DEARBORN – Robert Yates made a living out of going fast.
So when word came that he passed away this week after a year-long battle with cancer, it was only natural for those in the sport to link him with the place where speed is king – Daytona International Speedway.
Although some teams would likely be somewhat nervous about what might transpire during SpeedWeeks, anyone who had an association with Yates usually could rest easy. From his decorated career as an engine builder to his years as a Cup team owner, Yates made the Daytona 500 a special target every year, and his cars usually rolled out of their transporters in the Daytona garage as the prime target for everyone else.
Yates had a long relationship with Ford Motor Co. and his special skills in relation to Daytona made for a series of highlights.
“It was about the trophies for Robert at Daytona,” said Hall of Fame driver Dale Jarrett, who drove for Yates from 1995 to 2006, winning two Daytona 500s and the Cup championship in 1999. “He wanted to go to Daytona and lead the practices and sit on the pole and show he had the fastest car. His team did everything and anything they could do to be ahead of the competition.
“Those races put dollars in the bank account, but the big thing was the pride they took away from knowing they took the fastest car to Daytona.”
Jarrett said he experienced the devotion Yates and his team put into Daytona in his first drive there in 1995.
“When I went there with them in ’95, I knew it was going to be my chance to do some big things,” Jarrett said. “They worked tirelessly in getting prepared for the Daytona 500. We had some engine problems in testing there. They literally rebuilt an engine sitting in the floor of the garage stall there. Then we ran a couple of 10ths faster than we had run. I knew from that point on at Daytona that I had a shot.”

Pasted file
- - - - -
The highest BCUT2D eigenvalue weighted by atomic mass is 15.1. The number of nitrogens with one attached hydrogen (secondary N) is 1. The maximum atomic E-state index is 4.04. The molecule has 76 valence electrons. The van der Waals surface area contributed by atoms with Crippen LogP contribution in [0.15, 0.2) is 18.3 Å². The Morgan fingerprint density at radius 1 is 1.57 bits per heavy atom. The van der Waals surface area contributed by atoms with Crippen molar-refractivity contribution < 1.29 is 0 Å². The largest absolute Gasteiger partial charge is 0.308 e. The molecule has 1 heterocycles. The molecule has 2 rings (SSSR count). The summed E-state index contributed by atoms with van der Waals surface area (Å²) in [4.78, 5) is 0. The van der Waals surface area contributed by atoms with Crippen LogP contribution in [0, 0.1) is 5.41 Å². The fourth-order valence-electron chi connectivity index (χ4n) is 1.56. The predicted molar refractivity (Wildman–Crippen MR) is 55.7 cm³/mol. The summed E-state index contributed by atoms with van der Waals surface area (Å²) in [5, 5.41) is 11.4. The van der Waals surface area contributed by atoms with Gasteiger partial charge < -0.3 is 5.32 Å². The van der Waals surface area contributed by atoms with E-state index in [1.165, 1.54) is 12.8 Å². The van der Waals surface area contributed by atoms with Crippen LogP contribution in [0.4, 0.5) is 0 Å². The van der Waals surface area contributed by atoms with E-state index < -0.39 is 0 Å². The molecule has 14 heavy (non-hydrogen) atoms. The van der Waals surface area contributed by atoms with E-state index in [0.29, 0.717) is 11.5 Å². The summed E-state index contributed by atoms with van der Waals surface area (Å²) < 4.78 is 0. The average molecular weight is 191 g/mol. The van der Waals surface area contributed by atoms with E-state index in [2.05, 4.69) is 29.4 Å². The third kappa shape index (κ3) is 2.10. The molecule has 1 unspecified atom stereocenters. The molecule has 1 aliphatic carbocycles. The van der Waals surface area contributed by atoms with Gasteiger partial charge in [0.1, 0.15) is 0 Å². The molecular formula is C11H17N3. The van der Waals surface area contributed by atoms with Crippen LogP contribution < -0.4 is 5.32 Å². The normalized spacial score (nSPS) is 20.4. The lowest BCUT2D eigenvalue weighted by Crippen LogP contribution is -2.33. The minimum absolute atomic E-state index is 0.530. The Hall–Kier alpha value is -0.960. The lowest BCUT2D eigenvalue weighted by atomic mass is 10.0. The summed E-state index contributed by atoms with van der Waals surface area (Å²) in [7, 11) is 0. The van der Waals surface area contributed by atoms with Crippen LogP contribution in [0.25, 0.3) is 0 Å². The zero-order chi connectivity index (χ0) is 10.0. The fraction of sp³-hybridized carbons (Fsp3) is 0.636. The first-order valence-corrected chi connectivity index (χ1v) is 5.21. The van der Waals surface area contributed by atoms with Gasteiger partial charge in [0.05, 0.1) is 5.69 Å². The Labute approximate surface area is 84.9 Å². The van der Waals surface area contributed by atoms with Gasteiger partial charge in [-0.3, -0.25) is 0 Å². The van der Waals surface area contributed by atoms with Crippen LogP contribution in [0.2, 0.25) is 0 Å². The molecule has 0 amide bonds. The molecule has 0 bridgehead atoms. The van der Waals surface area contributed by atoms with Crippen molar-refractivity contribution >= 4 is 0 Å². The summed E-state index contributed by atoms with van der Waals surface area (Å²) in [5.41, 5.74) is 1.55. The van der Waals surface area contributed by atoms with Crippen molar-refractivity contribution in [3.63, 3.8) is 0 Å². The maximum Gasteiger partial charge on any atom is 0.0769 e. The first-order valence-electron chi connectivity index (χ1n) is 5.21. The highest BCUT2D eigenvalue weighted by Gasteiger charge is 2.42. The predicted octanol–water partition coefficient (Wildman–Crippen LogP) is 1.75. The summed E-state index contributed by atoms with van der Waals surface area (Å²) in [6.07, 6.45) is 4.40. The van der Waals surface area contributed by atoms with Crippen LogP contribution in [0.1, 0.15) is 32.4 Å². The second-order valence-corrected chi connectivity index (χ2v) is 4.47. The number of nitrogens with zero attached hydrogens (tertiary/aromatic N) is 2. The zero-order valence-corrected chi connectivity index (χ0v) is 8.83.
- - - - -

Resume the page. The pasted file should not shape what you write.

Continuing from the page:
Yates began his NASCAR career in a low-level job at the giant Holman-Moody team, where he learned the ins and outs of engine-building quickly and showed a knack for innovation. He would move on to build winning engines for the Junior Johnson and DiGard Racing teams before moving into team ownership, scoring his first successes in that role with young driver Davey Allison.
Ernie Irvan, Lake Speed, Robby Gordon, Kenny Wallace, Jarrett and Elliott Sadler drove Robert Yates Racing cars. Yates made the transition from ace engine-builder to winning team owner with relative ease.
“He could do anything,” said Wood Brothers Racing co-owner Len Wood. “He was probably best known as an engine builder who always had the most horsepower. He drove the truck. He jacked the car. He gassed the car. He built the engines. He was very sharp on aerodynamics. He was an all-around guy.
“He accomplished more than a lot of people in this garage – from championships to wins.”
Yates’ engine-building abilities are the stuff of legend. Even with his successes as a team owner, his engine expertise probably will be the big thing associated with his legacy. Among the engines he built is the one that powered Richard Petty’s car to his 200th – and final – victory at Daytona in the summer of 1984.
“There are so many engineers in the sport now,” Jarrett said. “Robert wasn’t an engineer, but he’s smarter than 90 percent of the engineers you’ll ever run across. He has such a great mind in so many areas. He was always thinking of what he could do that would put us a step ahead, or, when the competition caught him, he was thinking on what would get us a step ahead again.
“He was always working to give us an advantage, especially under the hood.”
And that focus continues today in the Roush Yates Engines operation, where Yates’ influence will continue to be a key element in the organization’s success.